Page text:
I am happy to say that Pradhana Mantri Jhan Dhan Yogana(PMJDY) made Guinness world records for opening of 11.5 Crores of Saving Bank Accounts within Four Months. India has become fully banked, a feat commended by the Guinness Book of World Records for being accomplished in the short span — about five months. It paves the way for the government's ambitious plan to transfer annual subsidy of around Rs 51,029 crore directly to bank accounts of 15.45 crore beneficiaries in the next year, plugging system leakages. "Most of India today is included in the banking system," finance minister Arun Jaitley told reporters on Tuesday. The Pradhan Mantri Jan-Dhan Yojana (PMJDY), launched by Prime Minister Narendra Modi in August, was recognised for opening the most bank accounts—about 1.80 crore— in one week as part of the financial inclusion campaign. The government has already rolled out direct transfer of benefits for various programmes. This includes the Mahatma Gandhi National Rural Employment Guarantee Scheme (MGNREGS) in 300 districts that's expected to cover 4.3 crore beneficiaries with a fund flow of Rs 15,000 crore annually besides transfers under various pension and scholarship schemes. The number of accounts opened under PMJDY stood at 11.5 crore as of January 17 after a survey of 21.02 crore households. Of total bank accounts opened, 3.23 crore have deposits worth Rs 9,188 crore. Rupay cards have been issued to more than 10 crore beneficiaries. "This is an unprecedented initiative. Bank employees have physically visited all households except the inaccessible areas," said Jaitley, adding that the government has far exceeded its target and will decide later on whether .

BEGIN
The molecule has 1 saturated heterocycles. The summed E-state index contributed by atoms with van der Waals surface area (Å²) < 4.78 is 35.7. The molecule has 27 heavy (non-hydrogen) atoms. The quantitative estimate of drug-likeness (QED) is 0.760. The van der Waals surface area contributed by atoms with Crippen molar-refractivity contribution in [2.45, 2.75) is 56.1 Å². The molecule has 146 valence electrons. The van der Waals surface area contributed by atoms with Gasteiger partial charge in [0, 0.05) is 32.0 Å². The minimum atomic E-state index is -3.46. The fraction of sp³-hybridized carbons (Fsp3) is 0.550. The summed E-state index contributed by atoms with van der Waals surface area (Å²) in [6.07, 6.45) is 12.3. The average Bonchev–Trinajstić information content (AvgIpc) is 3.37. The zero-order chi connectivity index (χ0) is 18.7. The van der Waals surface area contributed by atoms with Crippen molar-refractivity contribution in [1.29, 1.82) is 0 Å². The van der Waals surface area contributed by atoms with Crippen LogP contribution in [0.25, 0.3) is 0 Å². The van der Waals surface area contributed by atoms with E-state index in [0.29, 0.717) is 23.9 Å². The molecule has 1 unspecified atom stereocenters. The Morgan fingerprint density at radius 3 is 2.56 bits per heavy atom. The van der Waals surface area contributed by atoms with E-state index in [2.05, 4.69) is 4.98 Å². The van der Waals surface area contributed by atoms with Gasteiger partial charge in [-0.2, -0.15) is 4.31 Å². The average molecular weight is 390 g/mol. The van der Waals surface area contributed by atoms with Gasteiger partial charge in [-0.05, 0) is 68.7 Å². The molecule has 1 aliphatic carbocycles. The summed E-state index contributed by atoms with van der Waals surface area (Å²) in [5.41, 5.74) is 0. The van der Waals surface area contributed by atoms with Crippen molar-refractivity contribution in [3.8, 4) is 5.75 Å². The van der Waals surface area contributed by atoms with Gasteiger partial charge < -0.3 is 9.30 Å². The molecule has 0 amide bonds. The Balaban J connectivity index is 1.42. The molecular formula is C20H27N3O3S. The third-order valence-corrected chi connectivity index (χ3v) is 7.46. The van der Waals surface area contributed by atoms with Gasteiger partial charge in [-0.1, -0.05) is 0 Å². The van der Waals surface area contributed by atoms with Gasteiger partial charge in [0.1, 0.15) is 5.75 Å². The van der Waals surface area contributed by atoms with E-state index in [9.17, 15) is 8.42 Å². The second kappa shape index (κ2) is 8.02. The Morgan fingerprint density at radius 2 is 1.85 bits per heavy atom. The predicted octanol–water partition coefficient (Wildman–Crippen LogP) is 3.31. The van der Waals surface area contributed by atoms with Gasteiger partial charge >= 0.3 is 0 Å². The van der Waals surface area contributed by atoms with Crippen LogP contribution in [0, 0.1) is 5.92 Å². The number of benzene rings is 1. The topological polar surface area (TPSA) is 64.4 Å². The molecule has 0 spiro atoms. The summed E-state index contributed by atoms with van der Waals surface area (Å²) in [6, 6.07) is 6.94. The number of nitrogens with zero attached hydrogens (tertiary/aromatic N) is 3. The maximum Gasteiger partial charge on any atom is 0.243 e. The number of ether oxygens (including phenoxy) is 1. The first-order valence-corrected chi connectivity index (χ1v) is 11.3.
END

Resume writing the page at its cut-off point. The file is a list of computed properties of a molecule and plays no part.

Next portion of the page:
Source:
. Read more at: http://economictimes.indiatimes.com/articleshow/45955376.cms?utm_source=contentofinterest&utm_medium=text&utm_campaign=cppst

Monday, January 12, 2015

Word of the Day - Water diamond paradox

Have you ever purchased something and thought to yourself, This is crazy how much I'm paying for this!? This might happen more frequently than you would like, based on the dozens of transaction you may make on a daily basis. Questioning some of your financial transactions may be best answered or explained through something known as the diamond-water paradox.